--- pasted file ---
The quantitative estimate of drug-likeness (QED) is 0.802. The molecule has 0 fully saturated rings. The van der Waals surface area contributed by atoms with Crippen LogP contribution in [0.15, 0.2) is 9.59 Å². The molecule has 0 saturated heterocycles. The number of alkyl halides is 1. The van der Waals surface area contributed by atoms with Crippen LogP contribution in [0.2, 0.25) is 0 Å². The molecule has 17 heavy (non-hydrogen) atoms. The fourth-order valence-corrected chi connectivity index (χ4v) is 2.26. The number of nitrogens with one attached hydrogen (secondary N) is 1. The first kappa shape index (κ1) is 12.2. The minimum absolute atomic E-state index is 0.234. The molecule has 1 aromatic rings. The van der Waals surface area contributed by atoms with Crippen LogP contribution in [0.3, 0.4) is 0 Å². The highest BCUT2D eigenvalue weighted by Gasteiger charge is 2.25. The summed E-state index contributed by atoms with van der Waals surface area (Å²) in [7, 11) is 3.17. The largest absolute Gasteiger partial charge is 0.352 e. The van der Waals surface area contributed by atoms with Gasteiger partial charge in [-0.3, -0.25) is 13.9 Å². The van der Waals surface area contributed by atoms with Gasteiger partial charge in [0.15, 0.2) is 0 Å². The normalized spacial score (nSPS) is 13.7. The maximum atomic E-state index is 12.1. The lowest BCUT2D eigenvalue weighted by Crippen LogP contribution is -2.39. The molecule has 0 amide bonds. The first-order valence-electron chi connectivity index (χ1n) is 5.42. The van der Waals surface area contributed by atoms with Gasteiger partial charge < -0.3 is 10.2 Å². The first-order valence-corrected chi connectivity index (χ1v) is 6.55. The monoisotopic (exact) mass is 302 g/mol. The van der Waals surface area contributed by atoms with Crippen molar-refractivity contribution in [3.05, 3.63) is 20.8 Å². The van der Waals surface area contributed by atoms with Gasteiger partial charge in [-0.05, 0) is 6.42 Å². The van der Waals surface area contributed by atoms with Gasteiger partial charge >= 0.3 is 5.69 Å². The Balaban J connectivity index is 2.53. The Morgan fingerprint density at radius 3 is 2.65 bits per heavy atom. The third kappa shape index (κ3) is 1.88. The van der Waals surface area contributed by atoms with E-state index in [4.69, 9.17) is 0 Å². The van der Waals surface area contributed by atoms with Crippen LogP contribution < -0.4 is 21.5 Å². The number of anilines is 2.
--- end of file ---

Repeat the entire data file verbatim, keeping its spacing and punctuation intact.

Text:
The quantitative estimate of drug-likeness (QED) is 0.802. The molecule has 0 fully saturated rings. The van der Waals surface area contributed by atoms with Crippen LogP contribution in [0.15, 0.2) is 9.59 Å². The molecule has 0 saturated heterocycles. The number of alkyl halides is 1. The van der Waals surface area contributed by atoms with Crippen LogP contribution in [0.2, 0.25) is 0 Å². The molecule has 17 heavy (non-hydrogen) atoms. The fourth-order valence-corrected chi connectivity index (χ4v) is 2.26. The number of nitrogens with one attached hydrogen (secondary N) is 1. The first kappa shape index (κ1) is 12.2. The minimum absolute atomic E-state index is 0.234. The molecule has 1 aromatic rings. The van der Waals surface area contributed by atoms with Crippen LogP contribution in [0.3, 0.4) is 0 Å². The highest BCUT2D eigenvalue weighted by Gasteiger charge is 2.25. The summed E-state index contributed by atoms with van der Waals surface area (Å²) in [7, 11) is 3.17. The largest absolute Gasteiger partial charge is 0.352 e. The van der Waals surface area contributed by atoms with Gasteiger partial charge in [-0.3, -0.25) is 13.9 Å². The van der Waals surface area contributed by atoms with Gasteiger partial charge in [0.15, 0.2) is 0 Å². The normalized spacial score (nSPS) is 13.7. The maximum atomic E-state index is 12.1. The lowest BCUT2D eigenvalue weighted by Crippen LogP contribution is -2.39. The molecule has 0 amide bonds. The first-order valence-electron chi connectivity index (χ1n) is 5.42. The van der Waals surface area contributed by atoms with Gasteiger partial charge < -0.3 is 10.2 Å². The first-order valence-corrected chi connectivity index (χ1v) is 6.55. The monoisotopic (exact) mass is 302 g/mol. The van der Waals surface area contributed by atoms with Crippen molar-refractivity contribution in [3.05, 3.63) is 20.8 Å². The van der Waals surface area contributed by atoms with Gasteiger partial charge in [-0.05, 0) is 6.42 Å². The van der Waals surface area contributed by atoms with Gasteiger partial charge >= 0.3 is 5.69 Å². The Balaban J connectivity index is 2.53. The Morgan fingerprint density at radius 3 is 2.65 bits per heavy atom. The third kappa shape index (κ3) is 1.88. The van der Waals surface area contributed by atoms with E-state index in [4.69, 9.17) is 0 Å². The van der Waals surface area contributed by atoms with Crippen LogP contribution < -0.4 is 21.5 Å². The number of anilines is 2.